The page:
John Esslinger called his decision to retire “tough,” but said his 26-year career as a Penn State Extension educator was extremely fulfilling.
He attributed both feelings to the farmers he worked with across the state.
Esslinger, 61, retired on March 31, wrapping up a career in which he became a trusted source for fruit and vegetable growers.
After graduating from Penn State in 1982, he became a field representative with Furmano Foods and later a crop scout with the Columbia County Crop Improvement Association before settling in as an Extension educator.
Esslinger’s vocation was kindled as a teenager when he worked on vegetable farms in southern New Jersey. He said it will be strange to break from the routine of monitoring for insects in sweet corn this spring, and his weekly visits to produce auctions.
“I’ll miss those interactions with the farmers,” he said. “But I am thankful to work with so many good Pennsylvania farmers over the years. They are genuinely good people who I view as friends.”
While Esslinger was known for his expertise in the fruit and vegetable industries, he considered himself one part of the vast Extension network that helps many producers.
The Extension system is successful, Esslinger said, because it’s based on research that is shared by educators who engage farmers in what becomes a two-way street for learning.
“I’ve gained a lot of expertise in my career because you’re exposed to so much research and quality information,” he said. “Being engaged with farmers is how you continually learn and develop as an educator.”
A Career That Evolved With the Times
Still, the career is one of constant change.
During his early years with Penn State Extension, Esslinger said, technology was minimal. He didn’t have a computer, and cellphones were science fiction.
Back then, if an insect or disease issue surfaced with a particular crop, educators would write a news release, send it out, and it could take a week before the information reached farmers.
“Today, I can take a picture of a new invasive pest or disease, send it to our specialists and have the problem identified and diagnosed quickly,” Esslinger said. “I can turn around and text an alert to a group of farmers in the affected area and let them know right away. It’s a huge advantage.”
And producers appreciate the resource.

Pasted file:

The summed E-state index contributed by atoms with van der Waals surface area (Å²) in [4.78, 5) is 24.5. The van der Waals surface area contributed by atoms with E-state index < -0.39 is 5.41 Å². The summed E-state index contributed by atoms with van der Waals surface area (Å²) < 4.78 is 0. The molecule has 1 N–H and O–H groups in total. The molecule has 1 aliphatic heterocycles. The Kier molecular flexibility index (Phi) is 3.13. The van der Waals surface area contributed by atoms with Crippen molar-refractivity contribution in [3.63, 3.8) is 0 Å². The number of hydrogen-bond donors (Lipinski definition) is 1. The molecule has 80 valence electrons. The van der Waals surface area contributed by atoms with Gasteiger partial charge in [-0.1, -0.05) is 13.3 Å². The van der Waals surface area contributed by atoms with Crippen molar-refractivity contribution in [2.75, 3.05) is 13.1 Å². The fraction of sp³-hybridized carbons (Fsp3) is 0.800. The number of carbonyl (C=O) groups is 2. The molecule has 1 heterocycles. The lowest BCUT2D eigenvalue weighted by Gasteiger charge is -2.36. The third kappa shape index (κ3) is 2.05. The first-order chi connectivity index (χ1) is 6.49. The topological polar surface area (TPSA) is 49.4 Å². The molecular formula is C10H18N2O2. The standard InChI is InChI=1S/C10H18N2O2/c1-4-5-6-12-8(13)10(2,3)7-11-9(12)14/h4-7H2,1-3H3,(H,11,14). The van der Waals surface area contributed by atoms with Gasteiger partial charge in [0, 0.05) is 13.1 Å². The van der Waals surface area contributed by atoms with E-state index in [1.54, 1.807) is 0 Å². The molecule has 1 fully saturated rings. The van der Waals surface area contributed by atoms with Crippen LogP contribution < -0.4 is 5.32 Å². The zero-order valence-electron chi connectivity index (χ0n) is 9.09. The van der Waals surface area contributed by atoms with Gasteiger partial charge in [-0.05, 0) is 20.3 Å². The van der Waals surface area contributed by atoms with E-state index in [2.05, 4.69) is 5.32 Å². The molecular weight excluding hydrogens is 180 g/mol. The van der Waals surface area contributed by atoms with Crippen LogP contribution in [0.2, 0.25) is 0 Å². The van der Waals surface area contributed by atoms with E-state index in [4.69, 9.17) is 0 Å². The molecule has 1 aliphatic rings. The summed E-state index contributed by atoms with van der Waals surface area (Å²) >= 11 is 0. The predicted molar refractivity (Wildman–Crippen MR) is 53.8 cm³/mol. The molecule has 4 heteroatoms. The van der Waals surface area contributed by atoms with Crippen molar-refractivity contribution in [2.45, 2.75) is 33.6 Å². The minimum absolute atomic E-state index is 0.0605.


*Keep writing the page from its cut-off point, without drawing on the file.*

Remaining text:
Len Burger III, a produce grower in Drums, Luzerne County, said Esslinger’s knowledge and accessibility were true assets to the commercial vegetable industry.
A recent example, he said, is Esslinger’s work to educate growers about the phytophthora blight with pumpkins.
“I don’t think we would be where we are without his assistance. If there was a disease in your area or you wanted to try something new, John knew about it,” Burger said. “John was a guy on the ground, and he really wanted to see agriculture thrive.”
Extension educators must never stop learning, Esslinger said, so that they can remain a trusted source as things change on the fruit and vegetable landscape.
“Pumpkins are now a bigger crop in the state, and hemp has become a very interesting area. These are things that are relatively new, and Extension has taken on that challenge as things change,” he said.
After March 31, the biggest change for Esslinger will be focusing on his own garden and orchard, with help from his two granddaughters.
He plans to make a “clean cut” from his Extension career, supporting his replacement but giving that person the opportunity to build their own rapport with farmers.
Several high-quality candidates have already applied for the job, Esslinger said, and he’s confident the farmers that he’s come to consider friends will be in good hands.
“I really want to see the next person be successful for the farmers’ sake,” he said. “I want to see them become someone the farmers can rely on and trust, and with the support of the Extension system, I’m sure that will happen.”